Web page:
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Sales and Use Tax Deficiency Assessment Against Two Dealerships Upheld by Judge

December 13, 2016
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In a recent decision, a New York administrative law judge has upheld the Division of Taxation's sales and use tax deficiency assessments against two Long Island car dealerships and determined that the taxpayer is personally responsible for those outstanding taxes. Certain discrepancies found during the course of a civil audit led to the matter being referred to the Division’s Revenue Crimes Bureau, which resulted in a criminal complaint and indictment being filed against both companies. During the criminal trial, the taxpayer entered into a plea agreement acknowledging he was an officer and responsible person of both companies and deliberately failed to remit the sales and use tax on their behalf. As a result of his guilty plea, the judge stated that the taxpayer was prohibited from challenging the Division's responsible person finding, because the responsible person finding was already decided in the criminal trial.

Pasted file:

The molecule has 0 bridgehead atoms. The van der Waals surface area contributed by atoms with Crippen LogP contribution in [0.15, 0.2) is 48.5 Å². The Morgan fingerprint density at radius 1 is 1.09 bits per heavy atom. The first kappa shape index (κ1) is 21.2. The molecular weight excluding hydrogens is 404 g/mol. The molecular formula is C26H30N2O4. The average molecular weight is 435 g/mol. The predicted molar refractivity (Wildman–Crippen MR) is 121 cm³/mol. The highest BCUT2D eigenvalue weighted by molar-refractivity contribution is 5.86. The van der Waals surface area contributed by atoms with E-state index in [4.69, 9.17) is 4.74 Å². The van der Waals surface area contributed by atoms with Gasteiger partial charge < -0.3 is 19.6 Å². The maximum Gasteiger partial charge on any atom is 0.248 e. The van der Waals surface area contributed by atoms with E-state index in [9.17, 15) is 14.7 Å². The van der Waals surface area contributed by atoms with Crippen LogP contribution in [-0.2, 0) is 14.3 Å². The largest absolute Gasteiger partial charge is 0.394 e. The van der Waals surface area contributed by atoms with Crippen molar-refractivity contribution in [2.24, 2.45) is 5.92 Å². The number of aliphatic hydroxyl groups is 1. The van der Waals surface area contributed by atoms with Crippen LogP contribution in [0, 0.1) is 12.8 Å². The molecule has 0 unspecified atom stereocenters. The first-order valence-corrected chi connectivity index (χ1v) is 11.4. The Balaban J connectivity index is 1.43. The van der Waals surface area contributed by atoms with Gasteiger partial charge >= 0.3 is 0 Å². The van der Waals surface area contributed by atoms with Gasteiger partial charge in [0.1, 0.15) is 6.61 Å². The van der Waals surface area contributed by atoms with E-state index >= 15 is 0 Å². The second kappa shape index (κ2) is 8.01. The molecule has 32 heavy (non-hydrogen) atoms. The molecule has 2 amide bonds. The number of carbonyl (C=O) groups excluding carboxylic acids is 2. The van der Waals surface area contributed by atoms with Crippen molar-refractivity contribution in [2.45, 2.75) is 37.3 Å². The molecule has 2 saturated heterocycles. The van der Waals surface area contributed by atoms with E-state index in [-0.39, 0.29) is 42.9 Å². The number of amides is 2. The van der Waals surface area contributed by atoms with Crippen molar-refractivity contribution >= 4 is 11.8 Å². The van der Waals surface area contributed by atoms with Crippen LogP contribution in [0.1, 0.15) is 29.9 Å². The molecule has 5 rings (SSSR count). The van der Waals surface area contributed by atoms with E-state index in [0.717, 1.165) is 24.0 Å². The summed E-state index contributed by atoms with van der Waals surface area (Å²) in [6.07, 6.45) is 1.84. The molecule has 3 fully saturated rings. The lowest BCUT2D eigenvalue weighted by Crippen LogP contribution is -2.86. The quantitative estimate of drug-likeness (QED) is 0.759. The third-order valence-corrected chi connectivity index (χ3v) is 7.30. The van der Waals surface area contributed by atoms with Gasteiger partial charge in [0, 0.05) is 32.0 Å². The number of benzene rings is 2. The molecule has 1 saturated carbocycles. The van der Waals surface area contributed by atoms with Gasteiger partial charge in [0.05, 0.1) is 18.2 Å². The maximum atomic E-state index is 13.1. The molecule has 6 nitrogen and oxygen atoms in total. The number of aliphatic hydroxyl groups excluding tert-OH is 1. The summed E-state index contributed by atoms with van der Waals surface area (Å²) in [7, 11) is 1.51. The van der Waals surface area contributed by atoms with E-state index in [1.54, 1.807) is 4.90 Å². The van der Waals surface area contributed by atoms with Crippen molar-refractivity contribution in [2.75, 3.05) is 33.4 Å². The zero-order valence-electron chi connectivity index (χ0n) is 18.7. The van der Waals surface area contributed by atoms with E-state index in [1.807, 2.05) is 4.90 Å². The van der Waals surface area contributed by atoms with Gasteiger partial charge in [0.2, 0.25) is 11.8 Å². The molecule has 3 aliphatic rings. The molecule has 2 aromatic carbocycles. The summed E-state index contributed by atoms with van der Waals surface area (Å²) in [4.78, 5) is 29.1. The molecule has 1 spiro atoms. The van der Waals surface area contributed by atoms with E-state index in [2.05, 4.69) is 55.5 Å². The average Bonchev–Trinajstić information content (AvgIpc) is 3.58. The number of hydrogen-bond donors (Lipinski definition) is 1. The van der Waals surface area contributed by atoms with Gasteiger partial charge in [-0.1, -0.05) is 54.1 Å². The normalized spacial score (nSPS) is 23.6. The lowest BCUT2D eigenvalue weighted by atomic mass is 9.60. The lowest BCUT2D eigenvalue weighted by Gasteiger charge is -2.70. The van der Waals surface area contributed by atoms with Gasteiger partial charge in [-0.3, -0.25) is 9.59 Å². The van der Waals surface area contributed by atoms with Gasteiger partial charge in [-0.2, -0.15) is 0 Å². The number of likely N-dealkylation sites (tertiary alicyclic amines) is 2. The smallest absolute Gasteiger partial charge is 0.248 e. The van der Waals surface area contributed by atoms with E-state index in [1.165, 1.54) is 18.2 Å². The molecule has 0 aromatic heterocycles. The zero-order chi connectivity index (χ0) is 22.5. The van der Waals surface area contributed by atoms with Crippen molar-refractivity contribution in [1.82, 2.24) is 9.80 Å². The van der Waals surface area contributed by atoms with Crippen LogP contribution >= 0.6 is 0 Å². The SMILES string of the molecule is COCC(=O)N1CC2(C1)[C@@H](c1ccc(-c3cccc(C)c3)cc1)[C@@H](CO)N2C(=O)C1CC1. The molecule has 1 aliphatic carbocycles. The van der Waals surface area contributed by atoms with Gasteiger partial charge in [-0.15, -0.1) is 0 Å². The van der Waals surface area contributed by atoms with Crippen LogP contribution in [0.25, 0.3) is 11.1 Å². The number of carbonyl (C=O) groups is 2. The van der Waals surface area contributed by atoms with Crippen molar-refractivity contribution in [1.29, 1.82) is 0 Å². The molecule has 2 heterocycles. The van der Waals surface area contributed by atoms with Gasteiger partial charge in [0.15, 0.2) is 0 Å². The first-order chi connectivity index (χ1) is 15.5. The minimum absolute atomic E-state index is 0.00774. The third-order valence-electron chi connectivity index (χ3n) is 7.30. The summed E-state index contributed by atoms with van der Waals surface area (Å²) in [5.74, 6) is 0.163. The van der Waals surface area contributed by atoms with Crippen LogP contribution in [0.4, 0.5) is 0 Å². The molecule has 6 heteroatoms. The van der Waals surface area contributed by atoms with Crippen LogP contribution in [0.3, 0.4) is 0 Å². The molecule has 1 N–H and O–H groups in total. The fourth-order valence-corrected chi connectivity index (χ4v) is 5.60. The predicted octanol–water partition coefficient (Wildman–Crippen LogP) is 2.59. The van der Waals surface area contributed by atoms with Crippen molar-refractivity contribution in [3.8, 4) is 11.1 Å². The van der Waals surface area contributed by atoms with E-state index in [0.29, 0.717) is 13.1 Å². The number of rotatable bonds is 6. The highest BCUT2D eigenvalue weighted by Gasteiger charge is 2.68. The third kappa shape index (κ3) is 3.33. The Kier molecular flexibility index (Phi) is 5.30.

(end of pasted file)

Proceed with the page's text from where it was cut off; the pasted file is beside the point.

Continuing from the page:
Tax Law § 1133(a) imposes upon any person required to collect the tax imposed by Article 28 of the Tax Law personal liability for the tax imposed, collected or required to be collected. A person required to collect tax is defined to include, among others, every vendor of tangible personal property or services, and corporate officers, directors and employees who are under a duty to act for such corporation in complying with the requirements of Article 28.  The mere holding of corporate office does not, per se, impose tax liability upon an office holder, however in this matter, the dealership owner was admittedly an officer and person responsible for collecting the taxes for the tax period in question. The full determination can be found here.